Pivotal Container Service - Quick Start

Overview


Before You Begin


Before you begin this walkthrough ensure you are logged onto the PKS desktop by following the instructions found here.

Please do NOT create more than 2 k8s clusters.

Also, we encourage everyone to use their H:\ drive located on the PKS Horizon Desktop to store yaml files and container images. This drive is persistent which means that users can retrieve their stored application data across multiple sessions.

Walkthrough Video


 

 

Section 1: Log in to the PKS CLI


On your Pivotal Container Service Desktop, launch PowerShell

Run the following command to get the PKS version and a list of available PKS CLI options

pks -h

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Login to the PKS environment using your PKS credentials from the Pivotal Container Service tile on the TestDrive Portal

pks login -a pks-api.vmwdemo.int -u <username> -p <password> -k

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Section 2: Creating a Kubernetes Cluster


On your Pivotal Container Service Desktop, launch PowerShell

Deploy a Kubernetes Cluster using the command below, following the cluster naming convention of <username>-<num>. Cluster creation can take somewhere between 10 to 15 minutes based on the active load on the system infrastructure

pks create-cluster <username>-1 -e <username>-1.vmwdemo.int --plan small

The domain name "*.vmwdemo.int" should remain the same as this is the domain name for this environment. Please follow the following naming convention 

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NOTE: Please do NOT create more than 2 k8s clusters

 

When cluster creation is initiated, BOSH creates k8s Master and Worker instances on an ESX datastore. To check this out, launch the vSphere Client shortcut on your desktop and login using the credentials given below, and observe the VMs getting created under the Compute Cluster.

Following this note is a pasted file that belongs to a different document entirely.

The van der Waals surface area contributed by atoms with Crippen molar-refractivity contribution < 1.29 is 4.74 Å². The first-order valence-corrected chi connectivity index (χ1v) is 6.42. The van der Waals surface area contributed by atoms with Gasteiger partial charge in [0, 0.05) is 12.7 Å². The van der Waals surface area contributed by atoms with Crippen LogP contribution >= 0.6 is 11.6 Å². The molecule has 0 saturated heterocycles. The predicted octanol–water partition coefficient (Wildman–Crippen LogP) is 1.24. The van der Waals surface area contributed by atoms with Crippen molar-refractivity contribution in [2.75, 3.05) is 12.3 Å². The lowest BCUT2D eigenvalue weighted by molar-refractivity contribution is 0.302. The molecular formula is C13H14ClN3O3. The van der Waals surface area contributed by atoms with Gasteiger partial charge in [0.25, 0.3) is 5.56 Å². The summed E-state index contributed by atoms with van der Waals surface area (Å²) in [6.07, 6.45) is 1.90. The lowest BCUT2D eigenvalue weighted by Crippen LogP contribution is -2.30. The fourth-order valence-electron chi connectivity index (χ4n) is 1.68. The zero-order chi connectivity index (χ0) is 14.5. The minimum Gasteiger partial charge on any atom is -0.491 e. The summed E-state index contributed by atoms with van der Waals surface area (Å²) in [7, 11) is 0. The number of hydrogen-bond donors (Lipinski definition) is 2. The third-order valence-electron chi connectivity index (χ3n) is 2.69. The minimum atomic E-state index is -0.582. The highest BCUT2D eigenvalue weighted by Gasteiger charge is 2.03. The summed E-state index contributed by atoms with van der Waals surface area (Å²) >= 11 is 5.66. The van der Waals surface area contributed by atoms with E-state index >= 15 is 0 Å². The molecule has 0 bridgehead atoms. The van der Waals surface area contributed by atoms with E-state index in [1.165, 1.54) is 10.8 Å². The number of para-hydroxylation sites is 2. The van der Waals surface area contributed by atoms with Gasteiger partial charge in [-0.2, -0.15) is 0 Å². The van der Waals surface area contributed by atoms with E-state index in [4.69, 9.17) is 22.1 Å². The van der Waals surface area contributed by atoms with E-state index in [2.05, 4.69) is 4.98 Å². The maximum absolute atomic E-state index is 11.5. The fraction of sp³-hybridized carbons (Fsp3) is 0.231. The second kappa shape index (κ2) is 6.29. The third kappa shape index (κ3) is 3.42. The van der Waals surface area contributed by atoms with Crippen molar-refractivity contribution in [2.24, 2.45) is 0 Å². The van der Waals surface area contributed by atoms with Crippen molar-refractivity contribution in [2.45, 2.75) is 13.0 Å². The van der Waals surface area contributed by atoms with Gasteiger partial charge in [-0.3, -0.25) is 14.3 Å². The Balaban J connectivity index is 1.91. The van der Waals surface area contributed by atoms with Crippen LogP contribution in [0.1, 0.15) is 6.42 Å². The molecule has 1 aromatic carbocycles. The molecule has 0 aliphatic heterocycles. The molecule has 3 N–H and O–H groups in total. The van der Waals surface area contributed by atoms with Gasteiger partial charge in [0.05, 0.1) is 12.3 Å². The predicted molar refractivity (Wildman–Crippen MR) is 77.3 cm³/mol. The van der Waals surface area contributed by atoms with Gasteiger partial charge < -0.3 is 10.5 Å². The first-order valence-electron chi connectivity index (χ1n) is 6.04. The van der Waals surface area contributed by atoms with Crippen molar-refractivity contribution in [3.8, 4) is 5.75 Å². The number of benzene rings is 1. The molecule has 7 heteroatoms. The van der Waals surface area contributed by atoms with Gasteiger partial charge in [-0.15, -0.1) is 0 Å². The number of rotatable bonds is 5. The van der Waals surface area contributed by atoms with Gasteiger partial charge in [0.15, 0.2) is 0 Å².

URL: https://pks-vc-1.vmwdemo.int/vsphere-client
Username: pksdemo@vsphere.local
Password: PKSdemo123!

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Next, let’s observe the automated network creation in NSX. Launch the NSX Manager shortcut from desktop and login using the credentials below. To provide a strong isolation boundary, PKS spawns new routers, logical switches and load balancers for each namespace in the k8s cluster. Each of these network infrastructure entries includes the cluster UUID in their name, making it easy for users to identify the ones created for their cluster

URL: https://pks-nsxtmgr-1.vmwdemo.int 
Username: audit
Password: PKSdemo123!

T1 router with router name same as the UUID of the created clusterPicture8.png

Logical switches with the same UUIDPicture9.png

Load Balancer created automatically for our clusterPicture10.png

               

At this point, we will go back to the PKS CLI and check if cluster has been deployed.

Run the following command to list down all the k8s clusters created by your user

pks clusters

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Get details of the cluster you created by using the command below

pks cluster <username>-1

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Section 3: Preparing to Deploy your Application


Get k8s Cluster Credentials

This command will populate the kube config file with the right credentials for the cluster

pks get-credentials <username>-1

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List all the namespaces